After the BC government unveiled its multi-phased approach to reopening the province beginning this month, Provincial Health Officer Dr. Bonnie Henry offered some specifics on when particular sectors may once again open their doors to the public.
On Thursday, Henry was asked if she could specify when fitness centres and recreation facilities might be able to begin operating again.
“I don’t see gyms [opening] in the first or second phase,” she said. “We will be looking at probably the third phase if things continue to go as well as they have been in terms of numbers of cases.”
In its reopening plan, the province said the third phase is anticipated to begin between June and September.
And when these facilities do reopen, there will still be restrictions on numbers of people at the facility at one time, noted Henry.
Special attention will also be paid to other factors such as a facility’s ability “to properly clean and avoid having people congregate in common areas such as change rooms,” Henry said. “There will be measures that will need to be in place in community centres, in gyms, and even outdoor facilities.”
She also spoke about the original closure orders that were put in place earlier this year in an effort to battle the spread of COVID-19.
“We have had transmissions of this virus in gyms in BC, and thats why there have been closures in the province,” she said. “Those facilities were not able to meet the [distancing] requirements, clearly, because there was transmission that happened that was associated with some facilities.”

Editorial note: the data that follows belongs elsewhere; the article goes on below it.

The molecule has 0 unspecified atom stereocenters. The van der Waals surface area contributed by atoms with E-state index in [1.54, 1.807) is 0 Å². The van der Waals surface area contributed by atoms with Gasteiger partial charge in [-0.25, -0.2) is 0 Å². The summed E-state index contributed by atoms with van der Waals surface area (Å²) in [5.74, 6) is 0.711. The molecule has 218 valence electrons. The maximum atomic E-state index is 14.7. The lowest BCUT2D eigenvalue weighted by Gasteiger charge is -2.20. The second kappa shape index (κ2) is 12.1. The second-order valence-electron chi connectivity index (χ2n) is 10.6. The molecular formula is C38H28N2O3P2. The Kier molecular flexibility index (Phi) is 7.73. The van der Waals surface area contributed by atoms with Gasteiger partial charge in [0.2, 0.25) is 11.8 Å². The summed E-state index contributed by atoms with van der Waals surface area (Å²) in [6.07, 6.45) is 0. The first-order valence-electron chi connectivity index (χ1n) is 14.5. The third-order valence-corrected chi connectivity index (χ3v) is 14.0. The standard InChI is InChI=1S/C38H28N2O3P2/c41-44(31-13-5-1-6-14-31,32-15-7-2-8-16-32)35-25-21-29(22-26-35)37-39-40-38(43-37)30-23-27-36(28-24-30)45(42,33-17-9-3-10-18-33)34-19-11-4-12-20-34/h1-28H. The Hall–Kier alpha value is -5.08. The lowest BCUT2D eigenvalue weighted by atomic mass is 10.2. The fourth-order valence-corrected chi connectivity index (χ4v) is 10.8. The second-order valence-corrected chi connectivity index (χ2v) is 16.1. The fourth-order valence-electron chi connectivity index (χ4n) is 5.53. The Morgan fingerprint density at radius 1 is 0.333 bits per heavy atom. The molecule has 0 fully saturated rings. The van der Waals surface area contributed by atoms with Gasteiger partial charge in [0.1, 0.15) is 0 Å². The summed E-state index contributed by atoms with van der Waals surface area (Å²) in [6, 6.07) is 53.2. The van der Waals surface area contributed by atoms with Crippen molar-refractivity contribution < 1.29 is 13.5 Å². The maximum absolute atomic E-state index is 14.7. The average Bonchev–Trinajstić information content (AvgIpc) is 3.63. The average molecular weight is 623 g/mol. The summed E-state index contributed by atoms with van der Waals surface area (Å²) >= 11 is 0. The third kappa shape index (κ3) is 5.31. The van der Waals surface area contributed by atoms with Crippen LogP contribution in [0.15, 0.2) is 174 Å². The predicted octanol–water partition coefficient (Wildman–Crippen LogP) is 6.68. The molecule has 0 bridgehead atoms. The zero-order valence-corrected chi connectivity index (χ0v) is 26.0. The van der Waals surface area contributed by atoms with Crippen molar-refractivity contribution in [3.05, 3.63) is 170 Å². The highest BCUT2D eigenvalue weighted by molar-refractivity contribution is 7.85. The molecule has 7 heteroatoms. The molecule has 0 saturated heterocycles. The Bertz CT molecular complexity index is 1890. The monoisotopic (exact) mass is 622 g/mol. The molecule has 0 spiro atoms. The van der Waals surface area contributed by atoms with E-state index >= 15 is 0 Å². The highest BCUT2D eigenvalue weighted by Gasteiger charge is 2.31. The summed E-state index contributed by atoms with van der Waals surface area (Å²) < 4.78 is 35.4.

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In what has been dubbed the “BC Restart Plan,” the province said it will work closely with public health officials, businesses, and labour organizations to lift restrictions in phases, gradually allowing for more social and economic activity while closely monitoring health information to minimize the risk to the public.
The province also noted that WorkSafeBC will “work with industry associations to ensure the direction and guidance they provide to their members meets the requirements set out by the provincial health officer.”
Even with these timelines in place, the province admitted that further challenges await when it comes to getting everything fully reopened.
“As with other sectors, industry associations will be expected to develop safe operations plans, for review, that are in keeping with Public Health and Safety Guidelines, as well as WorkSafeBC,” the province said in its plan.
A plan for the new normal “must remain nimble enough to allow us to fine-tune our interventions quickly enough to stay ahead of the outbreak,” the province added. “This can include an acceptable steady state of approximately 60% of the old normal social interaction.”
Overall, the goal is “to maintain a steady go-forward state and, if needed, a series of moderate ‘lift and suppress’ cycles, where restrictions are relaxed and then reapplied in ways that can keep the pandemic under control at an acceptable economic and social cost.”